Tonight – April 28, 2016 – as seen from around the world, Jupiter crosses your meridian and climbs to its highest point for the night at or around 8:30 p.m. local time (9:30 p.m. local Daylight Saving Time). That’s the time on your clock no matter where you are on the globe. Jupiter is said to be at upper transit (highest point) when it resides on the meridian.
How can you identify Jupiter? Easy. It’s the brightest starlike object in the evening sky now.
And, of course, this isn’t just a one-night event. Jupiter has been the brightest starlike object in the evening sky for some months and will remain so until Venus returns, sometime during July.
Telescope aficionados get especially excited when a planet shines in the vicinity of the meridian. The higher the planet climbs in the sky, the more the likelihood of a crisp image.
Have a telescope or a pair of binoculars? Then try your luck at seeing Jupiter’s four major moons this evening. Click here to view the present positions of Jupiter’s four major moons: Io, Europa, Callisto or Ganymede. Begin with low power, because it’s easier to get a sharper focus, especially when Earth’s atmosphere is less than steady (if the stars are twinkling wildly, then the atmosphere is turbulent).
Your local meridian is an imaginary semi-circle on the dome of sky arcing straight overhead from due south to due north. If you want to know the precise time that Jupiter transits (crosses) the meridian in your sky, check out this U.S. Naval Observatory page: Rise/set/transit times for major solar system bodies and bright stars.
When Jupiter (or any other heavenly body) crosses the meridian, that body resides at one of three places: at zenith (straight overhead), due south of zenith or due north of zenith.
By the way, two other visible planets will cross the meridian tonight: Mars and Saturn. These two worlds shine fairly close together on the sky’s dome, and on April 29, both will shine in the vicinity of the meridian around 2 a.m. local time (3 a.m. local daylight saving time). Again, the precise transit times for your sky are available at this U.S. Naval Observatory page.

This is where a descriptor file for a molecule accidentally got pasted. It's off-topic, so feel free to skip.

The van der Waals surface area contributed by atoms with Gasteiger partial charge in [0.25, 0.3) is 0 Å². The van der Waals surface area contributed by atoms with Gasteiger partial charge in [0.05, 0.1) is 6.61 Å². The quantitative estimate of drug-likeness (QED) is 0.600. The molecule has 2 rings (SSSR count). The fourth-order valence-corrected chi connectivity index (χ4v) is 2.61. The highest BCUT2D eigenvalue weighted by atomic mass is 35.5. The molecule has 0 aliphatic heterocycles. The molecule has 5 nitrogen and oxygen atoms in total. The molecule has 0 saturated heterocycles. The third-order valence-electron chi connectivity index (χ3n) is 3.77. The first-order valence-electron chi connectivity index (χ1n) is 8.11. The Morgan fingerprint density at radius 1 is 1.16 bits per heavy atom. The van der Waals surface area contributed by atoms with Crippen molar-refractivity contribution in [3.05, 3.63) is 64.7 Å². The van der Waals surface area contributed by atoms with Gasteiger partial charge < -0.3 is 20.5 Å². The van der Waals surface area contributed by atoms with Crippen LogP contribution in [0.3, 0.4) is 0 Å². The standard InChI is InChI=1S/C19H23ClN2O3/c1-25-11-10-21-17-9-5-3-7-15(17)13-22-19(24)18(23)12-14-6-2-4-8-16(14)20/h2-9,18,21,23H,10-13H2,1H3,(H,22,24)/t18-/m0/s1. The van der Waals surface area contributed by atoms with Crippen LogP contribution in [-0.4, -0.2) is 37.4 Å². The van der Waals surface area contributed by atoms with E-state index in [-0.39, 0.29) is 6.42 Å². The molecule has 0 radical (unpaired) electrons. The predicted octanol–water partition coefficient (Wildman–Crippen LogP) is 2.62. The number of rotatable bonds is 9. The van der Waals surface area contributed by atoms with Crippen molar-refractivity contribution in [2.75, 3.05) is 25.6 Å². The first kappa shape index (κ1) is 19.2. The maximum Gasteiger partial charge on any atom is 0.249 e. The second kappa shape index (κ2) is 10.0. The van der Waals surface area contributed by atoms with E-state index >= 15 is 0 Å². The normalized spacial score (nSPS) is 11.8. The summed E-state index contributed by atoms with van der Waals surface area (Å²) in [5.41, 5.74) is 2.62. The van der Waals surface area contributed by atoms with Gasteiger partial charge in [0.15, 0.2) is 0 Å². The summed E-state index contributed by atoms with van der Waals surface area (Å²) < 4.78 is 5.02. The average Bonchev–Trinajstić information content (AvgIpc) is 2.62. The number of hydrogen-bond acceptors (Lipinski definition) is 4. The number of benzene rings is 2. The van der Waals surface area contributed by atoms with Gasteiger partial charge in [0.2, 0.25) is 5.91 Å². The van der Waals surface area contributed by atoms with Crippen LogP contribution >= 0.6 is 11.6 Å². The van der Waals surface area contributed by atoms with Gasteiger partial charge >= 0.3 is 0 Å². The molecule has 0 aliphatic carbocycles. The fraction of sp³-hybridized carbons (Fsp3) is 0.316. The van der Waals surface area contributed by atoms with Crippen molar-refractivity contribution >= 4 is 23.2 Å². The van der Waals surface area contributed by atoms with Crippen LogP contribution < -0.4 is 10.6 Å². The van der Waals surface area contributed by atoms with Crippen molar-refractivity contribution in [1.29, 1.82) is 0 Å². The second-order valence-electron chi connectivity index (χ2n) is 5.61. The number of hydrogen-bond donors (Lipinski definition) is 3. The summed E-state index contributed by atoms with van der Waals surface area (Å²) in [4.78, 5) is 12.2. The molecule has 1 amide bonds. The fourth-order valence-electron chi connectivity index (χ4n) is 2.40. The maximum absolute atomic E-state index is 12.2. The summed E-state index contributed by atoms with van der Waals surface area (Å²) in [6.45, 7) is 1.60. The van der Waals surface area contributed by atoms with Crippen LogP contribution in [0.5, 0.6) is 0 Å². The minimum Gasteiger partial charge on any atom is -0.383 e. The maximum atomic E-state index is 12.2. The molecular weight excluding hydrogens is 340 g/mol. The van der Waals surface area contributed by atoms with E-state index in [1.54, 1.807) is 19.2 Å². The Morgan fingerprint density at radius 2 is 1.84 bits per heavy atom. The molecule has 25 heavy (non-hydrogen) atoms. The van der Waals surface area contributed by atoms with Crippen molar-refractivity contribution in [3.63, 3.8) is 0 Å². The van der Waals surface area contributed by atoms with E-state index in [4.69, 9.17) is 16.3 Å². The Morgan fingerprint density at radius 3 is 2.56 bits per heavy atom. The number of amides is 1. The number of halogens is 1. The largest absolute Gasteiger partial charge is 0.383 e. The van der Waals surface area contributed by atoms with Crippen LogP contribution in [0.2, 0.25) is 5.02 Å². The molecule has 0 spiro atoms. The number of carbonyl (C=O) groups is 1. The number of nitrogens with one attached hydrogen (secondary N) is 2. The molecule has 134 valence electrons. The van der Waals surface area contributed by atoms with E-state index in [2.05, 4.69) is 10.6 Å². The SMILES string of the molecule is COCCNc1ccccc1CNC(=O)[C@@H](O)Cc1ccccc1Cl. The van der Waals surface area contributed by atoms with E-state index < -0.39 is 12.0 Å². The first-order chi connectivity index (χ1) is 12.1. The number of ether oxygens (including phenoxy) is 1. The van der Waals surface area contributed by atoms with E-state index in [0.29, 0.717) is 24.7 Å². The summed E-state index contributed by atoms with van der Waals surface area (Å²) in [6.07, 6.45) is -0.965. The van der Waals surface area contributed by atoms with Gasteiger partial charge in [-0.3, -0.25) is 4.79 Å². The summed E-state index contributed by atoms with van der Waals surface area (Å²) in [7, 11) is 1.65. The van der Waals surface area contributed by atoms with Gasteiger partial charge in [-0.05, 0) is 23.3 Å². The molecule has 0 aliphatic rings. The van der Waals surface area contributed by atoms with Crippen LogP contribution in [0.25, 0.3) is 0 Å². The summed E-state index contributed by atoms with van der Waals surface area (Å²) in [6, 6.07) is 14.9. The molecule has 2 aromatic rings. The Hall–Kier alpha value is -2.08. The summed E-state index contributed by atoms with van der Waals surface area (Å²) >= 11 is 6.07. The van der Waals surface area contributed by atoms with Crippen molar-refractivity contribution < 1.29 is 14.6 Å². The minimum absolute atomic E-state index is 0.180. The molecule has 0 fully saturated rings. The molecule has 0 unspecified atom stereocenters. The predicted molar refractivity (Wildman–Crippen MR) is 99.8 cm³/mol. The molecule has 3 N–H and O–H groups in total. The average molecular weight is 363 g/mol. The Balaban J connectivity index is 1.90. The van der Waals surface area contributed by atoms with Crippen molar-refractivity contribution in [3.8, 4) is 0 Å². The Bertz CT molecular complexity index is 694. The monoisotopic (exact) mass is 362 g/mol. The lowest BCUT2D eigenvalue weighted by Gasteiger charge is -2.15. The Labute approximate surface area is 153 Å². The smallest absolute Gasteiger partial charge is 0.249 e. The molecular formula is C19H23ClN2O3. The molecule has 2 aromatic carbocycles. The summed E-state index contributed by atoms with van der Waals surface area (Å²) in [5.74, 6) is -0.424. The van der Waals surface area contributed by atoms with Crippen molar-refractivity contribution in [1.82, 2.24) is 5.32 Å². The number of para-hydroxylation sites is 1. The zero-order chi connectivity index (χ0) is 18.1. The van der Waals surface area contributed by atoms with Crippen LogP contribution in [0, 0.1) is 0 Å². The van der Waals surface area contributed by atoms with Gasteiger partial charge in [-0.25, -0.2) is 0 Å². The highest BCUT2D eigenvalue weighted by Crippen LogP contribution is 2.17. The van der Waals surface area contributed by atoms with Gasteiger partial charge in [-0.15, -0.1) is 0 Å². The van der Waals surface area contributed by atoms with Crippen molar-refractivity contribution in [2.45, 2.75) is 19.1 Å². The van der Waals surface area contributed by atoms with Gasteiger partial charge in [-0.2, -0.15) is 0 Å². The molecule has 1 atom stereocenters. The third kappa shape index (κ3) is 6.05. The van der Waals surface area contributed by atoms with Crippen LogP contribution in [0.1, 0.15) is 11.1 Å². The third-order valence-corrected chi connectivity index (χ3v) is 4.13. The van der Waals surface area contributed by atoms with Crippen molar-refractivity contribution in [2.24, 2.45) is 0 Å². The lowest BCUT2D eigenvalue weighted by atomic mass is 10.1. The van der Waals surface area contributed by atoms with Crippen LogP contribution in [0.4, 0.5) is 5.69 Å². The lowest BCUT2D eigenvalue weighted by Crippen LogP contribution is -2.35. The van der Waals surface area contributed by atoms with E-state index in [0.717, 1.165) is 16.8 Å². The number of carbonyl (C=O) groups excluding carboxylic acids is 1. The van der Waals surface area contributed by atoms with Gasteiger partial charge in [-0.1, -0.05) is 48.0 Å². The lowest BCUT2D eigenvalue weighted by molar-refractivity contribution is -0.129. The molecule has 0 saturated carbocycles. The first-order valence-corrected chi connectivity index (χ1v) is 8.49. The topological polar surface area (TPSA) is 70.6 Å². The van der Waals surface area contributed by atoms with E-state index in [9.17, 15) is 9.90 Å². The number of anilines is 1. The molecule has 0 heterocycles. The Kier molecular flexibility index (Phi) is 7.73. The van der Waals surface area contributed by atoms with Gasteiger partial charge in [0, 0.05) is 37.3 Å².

By the time that July 2016 comes rolling around, Mars and Saturn will be near the meridian in the evening sky, which might be a more convenient time for viewing these worlds than in the wee hours of the morning.
Bottom line: Now is the time to enjoy Jupiter, the king of planets and the brightest starlike object in Earth’s night sky, as it crosses the meridian – line in your sky, passing straight overhead from due south to due north – around nightfall or early evening.
Bruce McClure has served as lead writer for EarthSky's popular Tonight pages since 2004. He's a sundial aficionado, whose love for the heavens has taken him to Lake Titicaca in Bolivia and sailing in the North Atlantic, where he earned his celestial navigation certificate through the School of Ocean Sailing and Navigation. He also writes and hosts public astronomy programs and planetarium programs in and around his home in upstate New York.